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jacampb2
09-18-2007, 02:13 PM
Anyone know any common equipment that still uses steppers? I know dot matrix printers have them, they are getting somewhat difficult to find though. Any other commonly discarded things w/ them?

I am looking to build a few little CNC projects, a PCB router, and Possibly a CNC table for my hypertherm 1000. I know I can find the steppers on ebay, but it seems everyone has that idea now and they are starting to go for really good money...

Scanners? Any other type of printer? Industrial equipment? These folks on ebay are pulling them out of something. Tell me what junk to look for :D

Later,
Jason

Swarf&Sparks
09-18-2007, 02:30 PM
Sorry to hafta tell you this Jason, but speaking from experience, you have virtually no chance of using ex-printer stepper motors for CNC.

Even the old 132 column "industrial" printers used NEMA 17 and 23 motors, which aint gonna crack it.

Bite the bullet and buy new 100-150 oz/inch, minimum.

this beast started as a PCB drill/router, now a general purpose router.

Using 330 oz/in, but don't let me stop you experimenting ;)

http://i23.photobucket.com/albums/b387/idgara_eng/damnmachine19.jpg

DR
09-18-2007, 03:03 PM
Anyone know any common equipment that still uses steppers?


I've gotten some in 200 oz-in range off a large printing or collating machine. I found the remains of the machine at a scrap yard.

Swarf&Sparks
09-18-2007, 03:22 PM
Sorry, my typo.
They are 230 oz/in motors

RTPBurnsville
09-18-2007, 03:34 PM
Automation Direct sells several new step motors that I have found to be very nice for not much cash.

Mcruff
09-18-2007, 04:06 PM
I just bought 2 Nema 34 (465oz) motors for my mill project from these guys. http://www.kelinginc.net/index.html
You can get brand new Nema 23 motors (260oz) output for $39 each. The ones I got have not been used yet but a friend of mine tested them and said they worked great.

lenord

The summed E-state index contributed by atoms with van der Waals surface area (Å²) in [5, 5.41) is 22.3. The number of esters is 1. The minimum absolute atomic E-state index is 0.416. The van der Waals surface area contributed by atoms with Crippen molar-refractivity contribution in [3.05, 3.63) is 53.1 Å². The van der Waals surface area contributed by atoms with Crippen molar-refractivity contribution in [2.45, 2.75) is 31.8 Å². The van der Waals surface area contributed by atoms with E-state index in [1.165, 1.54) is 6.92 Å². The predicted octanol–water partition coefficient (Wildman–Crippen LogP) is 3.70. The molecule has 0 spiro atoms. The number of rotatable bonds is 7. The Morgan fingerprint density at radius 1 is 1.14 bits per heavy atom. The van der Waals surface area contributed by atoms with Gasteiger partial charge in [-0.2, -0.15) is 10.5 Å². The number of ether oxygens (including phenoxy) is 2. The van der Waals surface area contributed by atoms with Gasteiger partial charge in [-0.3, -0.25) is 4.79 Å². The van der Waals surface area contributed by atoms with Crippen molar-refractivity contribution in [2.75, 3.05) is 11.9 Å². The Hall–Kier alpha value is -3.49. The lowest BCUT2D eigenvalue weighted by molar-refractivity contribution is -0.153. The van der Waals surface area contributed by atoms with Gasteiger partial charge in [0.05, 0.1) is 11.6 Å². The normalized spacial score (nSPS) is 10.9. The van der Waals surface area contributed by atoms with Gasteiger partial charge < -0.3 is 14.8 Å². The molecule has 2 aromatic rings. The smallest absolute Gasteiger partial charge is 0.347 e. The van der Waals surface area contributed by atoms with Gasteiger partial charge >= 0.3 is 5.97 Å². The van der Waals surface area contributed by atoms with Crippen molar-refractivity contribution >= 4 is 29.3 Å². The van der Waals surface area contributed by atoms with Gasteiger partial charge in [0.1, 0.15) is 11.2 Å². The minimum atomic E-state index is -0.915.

09-18-2007, 05:28 PM
www.candhsales.com (http://www.candhsales.com)

www.orientalmotor.com (http://www.orientalmotor.com) new motors

http://www.mpja.com/

www.sciplus.com (http://www.sciplus.com)


FWIW
Lenord

Rustybolt
09-18-2007, 05:37 PM
Google www.kelinginc.net. I think you'll be pleasantly suprised by their prices.

lwalker
09-18-2007, 06:08 PM
I have more size 23 motors than I'm likely to use. I offered to swap a few for lathe/mini-mill tooling on another forum with no takers.

If you're interested in a swap, send me a PM. I have mostly Vexta/Oriental steppers, PH264-PH266. Some are unused, possibly still in box; some are pulled from prototype machinery. Specs can easily be found online but I think the PH266 is rated at 150oz-in holding torque.

studentjim
09-18-2007, 07:08 PM
www.dtllc.com

jacampb2
09-18-2007, 09:14 PM
Thanks for the info so far guys. My intent is to build a small PCB router first, and if all goes well w/ it to step up and build a plasma table. I was unaware the the DMP motors are so underpowered, from what I read, a lot of folks were using them for PCB routers.

Thanks,
Jason

Evan
09-18-2007, 09:23 PM
Here is a pretty good deal although the motors are a bit light. They could be used for a PCB router but attention will have to be paid to friction.



500 Step Motor + Driver$69.00 (http://www.lasermotion.com/images/optics/StepKit.gif)

http://www.lasermotion.com/stepmotor.html

Too_Many_Tools
09-19-2007, 12:12 AM
Any machine you build will have a set of minimum requirements on the motors that drive the machine.

Determine that FIRST and then get the motors that fit those requirements.

Trying to build a machine around "cheap" motors is an expensive lesson in the making.